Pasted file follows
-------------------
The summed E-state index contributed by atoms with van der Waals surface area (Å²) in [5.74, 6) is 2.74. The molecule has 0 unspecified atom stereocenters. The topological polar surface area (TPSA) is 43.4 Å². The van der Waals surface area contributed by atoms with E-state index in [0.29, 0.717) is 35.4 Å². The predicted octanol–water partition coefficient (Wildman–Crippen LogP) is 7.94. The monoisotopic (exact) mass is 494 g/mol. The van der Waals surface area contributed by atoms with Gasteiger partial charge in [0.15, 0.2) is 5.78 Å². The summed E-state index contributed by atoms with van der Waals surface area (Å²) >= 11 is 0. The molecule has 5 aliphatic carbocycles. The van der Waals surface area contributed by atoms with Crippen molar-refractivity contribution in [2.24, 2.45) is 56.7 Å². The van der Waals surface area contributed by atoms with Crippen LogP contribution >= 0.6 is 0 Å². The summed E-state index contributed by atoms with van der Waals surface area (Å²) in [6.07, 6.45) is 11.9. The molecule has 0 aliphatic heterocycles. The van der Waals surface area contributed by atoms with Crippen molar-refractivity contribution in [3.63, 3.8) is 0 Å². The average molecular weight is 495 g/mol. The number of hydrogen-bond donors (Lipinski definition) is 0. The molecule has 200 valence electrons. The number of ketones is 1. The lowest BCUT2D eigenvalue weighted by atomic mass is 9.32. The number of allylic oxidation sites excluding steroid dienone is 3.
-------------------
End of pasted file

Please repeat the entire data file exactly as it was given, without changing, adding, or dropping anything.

The summed E-state index contributed by atoms with van der Waals surface area (Å²) in [5.74, 6) is 2.74. The molecule has 0 unspecified atom stereocenters. The topological polar surface area (TPSA) is 43.4 Å². The van der Waals surface area contributed by atoms with E-state index in [0.29, 0.717) is 35.4 Å². The predicted octanol–water partition coefficient (Wildman–Crippen LogP) is 7.94. The monoisotopic (exact) mass is 494 g/mol. The van der Waals surface area contributed by atoms with Gasteiger partial charge in [0.15, 0.2) is 5.78 Å². The summed E-state index contributed by atoms with van der Waals surface area (Å²) >= 11 is 0. The molecule has 5 aliphatic carbocycles. The van der Waals surface area contributed by atoms with Crippen molar-refractivity contribution in [2.24, 2.45) is 56.7 Å². The van der Waals surface area contributed by atoms with Crippen LogP contribution >= 0.6 is 0 Å². The summed E-state index contributed by atoms with van der Waals surface area (Å²) in [6.07, 6.45) is 11.9. The molecule has 0 aliphatic heterocycles. The van der Waals surface area contributed by atoms with Crippen molar-refractivity contribution in [3.63, 3.8) is 0 Å². The average molecular weight is 495 g/mol. The number of hydrogen-bond donors (Lipinski definition) is 0. The molecule has 200 valence electrons. The number of ketones is 1. The lowest BCUT2D eigenvalue weighted by atomic mass is 9.32. The number of allylic oxidation sites excluding steroid dienone is 3.